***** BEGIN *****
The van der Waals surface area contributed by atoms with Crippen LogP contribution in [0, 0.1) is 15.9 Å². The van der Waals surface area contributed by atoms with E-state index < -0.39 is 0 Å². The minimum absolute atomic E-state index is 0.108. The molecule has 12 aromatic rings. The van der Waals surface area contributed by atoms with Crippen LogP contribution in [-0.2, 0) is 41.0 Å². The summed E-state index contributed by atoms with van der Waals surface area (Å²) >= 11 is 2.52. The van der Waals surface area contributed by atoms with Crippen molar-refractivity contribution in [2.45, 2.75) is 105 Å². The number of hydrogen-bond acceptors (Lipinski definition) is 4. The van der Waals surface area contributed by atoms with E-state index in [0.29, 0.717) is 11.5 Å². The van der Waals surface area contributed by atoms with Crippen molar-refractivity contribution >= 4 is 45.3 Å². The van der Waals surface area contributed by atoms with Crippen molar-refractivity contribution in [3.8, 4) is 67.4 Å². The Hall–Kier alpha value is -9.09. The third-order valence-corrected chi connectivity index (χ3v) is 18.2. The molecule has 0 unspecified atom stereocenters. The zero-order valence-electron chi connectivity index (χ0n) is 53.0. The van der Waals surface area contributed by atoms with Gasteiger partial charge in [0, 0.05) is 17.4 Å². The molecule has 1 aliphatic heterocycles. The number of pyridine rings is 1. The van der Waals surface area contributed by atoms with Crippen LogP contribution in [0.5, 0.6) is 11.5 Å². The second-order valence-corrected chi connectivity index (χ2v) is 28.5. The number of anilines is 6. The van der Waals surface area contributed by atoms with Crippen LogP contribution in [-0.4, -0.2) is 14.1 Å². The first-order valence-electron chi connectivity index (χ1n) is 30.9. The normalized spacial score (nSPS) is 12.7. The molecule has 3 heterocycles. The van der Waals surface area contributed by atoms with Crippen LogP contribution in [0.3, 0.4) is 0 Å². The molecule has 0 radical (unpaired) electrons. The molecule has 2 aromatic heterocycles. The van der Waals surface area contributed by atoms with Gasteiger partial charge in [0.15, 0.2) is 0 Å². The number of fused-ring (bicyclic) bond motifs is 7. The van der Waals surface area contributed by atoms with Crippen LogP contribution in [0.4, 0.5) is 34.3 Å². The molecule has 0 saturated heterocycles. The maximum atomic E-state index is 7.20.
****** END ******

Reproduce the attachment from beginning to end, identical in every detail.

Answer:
The van der Waals surface area contributed by atoms with Crippen LogP contribution in [0, 0.1) is 15.9 Å². The van der Waals surface area contributed by atoms with E-state index < -0.39 is 0 Å². The minimum absolute atomic E-state index is 0.108. The molecule has 12 aromatic rings. The van der Waals surface area contributed by atoms with Crippen LogP contribution in [-0.2, 0) is 41.0 Å². The summed E-state index contributed by atoms with van der Waals surface area (Å²) >= 11 is 2.52. The van der Waals surface area contributed by atoms with Crippen molar-refractivity contribution in [2.45, 2.75) is 105 Å². The number of hydrogen-bond acceptors (Lipinski definition) is 4. The van der Waals surface area contributed by atoms with E-state index in [0.29, 0.717) is 11.5 Å². The van der Waals surface area contributed by atoms with Crippen molar-refractivity contribution >= 4 is 45.3 Å². The van der Waals surface area contributed by atoms with Crippen molar-refractivity contribution in [3.8, 4) is 67.4 Å². The Hall–Kier alpha value is -9.09. The third-order valence-corrected chi connectivity index (χ3v) is 18.2. The molecule has 0 unspecified atom stereocenters. The zero-order valence-electron chi connectivity index (χ0n) is 53.0. The van der Waals surface area contributed by atoms with Gasteiger partial charge in [0, 0.05) is 17.4 Å². The molecule has 1 aliphatic heterocycles. The number of pyridine rings is 1. The van der Waals surface area contributed by atoms with Crippen LogP contribution in [0.5, 0.6) is 11.5 Å². The second-order valence-corrected chi connectivity index (χ2v) is 28.5. The number of anilines is 6. The van der Waals surface area contributed by atoms with Crippen LogP contribution in [-0.4, -0.2) is 14.1 Å². The first-order valence-electron chi connectivity index (χ1n) is 30.9. The normalized spacial score (nSPS) is 12.7. The molecule has 3 heterocycles. The van der Waals surface area contributed by atoms with Crippen LogP contribution in [0.3, 0.4) is 0 Å². The molecule has 0 radical (unpaired) electrons. The molecule has 2 aromatic heterocycles. The van der Waals surface area contributed by atoms with Gasteiger partial charge in [0.15, 0.2) is 0 Å². The number of fused-ring (bicyclic) bond motifs is 7. The van der Waals surface area contributed by atoms with Crippen LogP contribution in [0.4, 0.5) is 34.3 Å². The molecule has 0 saturated heterocycles. The maximum atomic E-state index is 7.20.